Oquaye Faults Mahama


Prof Mike Oquaye
Prof Mike Oquaye has disagreed with President John Mahama over the latter’s defence of his decision to sidestep Parliament before hosting the former Gitmo inmates.

Prof Mike Oquaye former Second Deputy Speaker of Parliament and Chairman of the New Patriotic Party’s (NPP) Constitutional and Legal Committee was reacting to President John Mahama’s explanation when he hosted the media last Monday that his transaction with the US regarding the former inmates was neither a treaty nor an international agreement “for which he should have gone to Parliament for approval.”

Blunder
In a statement subsequent to the President’s Monday interaction with the media, Prof Mike Oquaye said of the President’s remark “The President is woefully wrong. An Agreement is an Agreement, whether verbal, telephonic, sealed or whatever.”

Continuing he said “without an Agreement, those persons could not have been here. Whatever the understanding between the US and Ghana, there was some OFFER. There was some ACCEPTANCE. And an Agreement was reached between the two nations and duly executed.”

If the Attorney-General advised the President to the contrary, he said “she must apologise to Ghana and resign. This is elementary law.”

Agreement
Furthermore he went on “if there is no Agreement then what happened is even dangerous. We don’t know what we are doing then. And anything can happen and Ghana has no rights. How long will they stay and how? If there is no Agreement then we are in grave danger.”

He laced his intervention with questions some of which were “Is it not correct that Yemen, where the two came from, refused to accept them because they were considered very dangerous people? Is it not true that the only countries who accepted some of these people did so only on the basis that they were their own nationals?”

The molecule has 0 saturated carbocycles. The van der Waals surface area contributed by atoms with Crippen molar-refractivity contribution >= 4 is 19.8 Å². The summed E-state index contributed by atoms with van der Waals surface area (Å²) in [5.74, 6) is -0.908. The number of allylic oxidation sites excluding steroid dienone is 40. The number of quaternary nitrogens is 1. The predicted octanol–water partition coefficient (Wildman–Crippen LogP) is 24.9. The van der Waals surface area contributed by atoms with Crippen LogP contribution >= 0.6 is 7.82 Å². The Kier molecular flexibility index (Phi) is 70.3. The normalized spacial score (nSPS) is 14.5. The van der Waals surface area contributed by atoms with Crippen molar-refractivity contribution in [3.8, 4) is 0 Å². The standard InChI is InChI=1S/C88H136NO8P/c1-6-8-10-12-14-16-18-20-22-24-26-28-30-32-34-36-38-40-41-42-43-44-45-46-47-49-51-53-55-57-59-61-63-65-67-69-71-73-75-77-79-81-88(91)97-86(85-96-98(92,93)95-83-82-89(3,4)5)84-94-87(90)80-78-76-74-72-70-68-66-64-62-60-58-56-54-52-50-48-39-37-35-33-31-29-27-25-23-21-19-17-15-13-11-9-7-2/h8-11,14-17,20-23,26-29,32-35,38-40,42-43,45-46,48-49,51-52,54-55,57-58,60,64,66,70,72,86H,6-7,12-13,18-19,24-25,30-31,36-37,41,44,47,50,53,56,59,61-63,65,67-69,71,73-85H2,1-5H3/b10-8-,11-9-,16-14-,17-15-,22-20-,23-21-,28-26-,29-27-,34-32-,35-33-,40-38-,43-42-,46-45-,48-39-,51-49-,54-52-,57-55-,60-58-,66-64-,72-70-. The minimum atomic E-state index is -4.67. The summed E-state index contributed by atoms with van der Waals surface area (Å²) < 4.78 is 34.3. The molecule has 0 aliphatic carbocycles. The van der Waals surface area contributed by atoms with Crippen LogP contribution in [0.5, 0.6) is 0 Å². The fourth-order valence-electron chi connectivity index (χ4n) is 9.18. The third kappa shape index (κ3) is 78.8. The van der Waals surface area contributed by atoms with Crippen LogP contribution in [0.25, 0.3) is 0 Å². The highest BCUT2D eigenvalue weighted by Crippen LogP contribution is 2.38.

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A top US official he said spoke on TV and disclosed that some “considerations”, exchanged hands as part of the exchange deal.

Gitmo Inmates
Prof Oquaye did not limit himself to the former Gitmo inmates but turned his attention to the recent retirement of top military officers demanding that a committee of enquiry be set up to probe the nexus between the retirement of the top brass and the acceptance of the former inmates.

Ghana’s envoy to the US Gen Smith (rtd) he recalled, had a critical assessment of the situation and concluded that it was safe to accept the former inmates.

Being retired and out of the colours, he said, it is the advice of the current high command which should be entertained and not him.

Touching on the recent dismissal of recruits at Shai Hills, he said politicians should allow the military to run their institution as they deem it fit.

He recalled with relish how in 2007 in the face of the Americans wish to establish a military base, the matter was discussed extensively but in the end in spite of monetary attachment the then President Kufuor decided against it.

“One overriding factor which influenced the decision was that we would not want in anyway to have a situation where Ghana will become a target of al-Qaeda or become involved in anyway on a matter relating to terrorism” he said.

By A.R. Gomda


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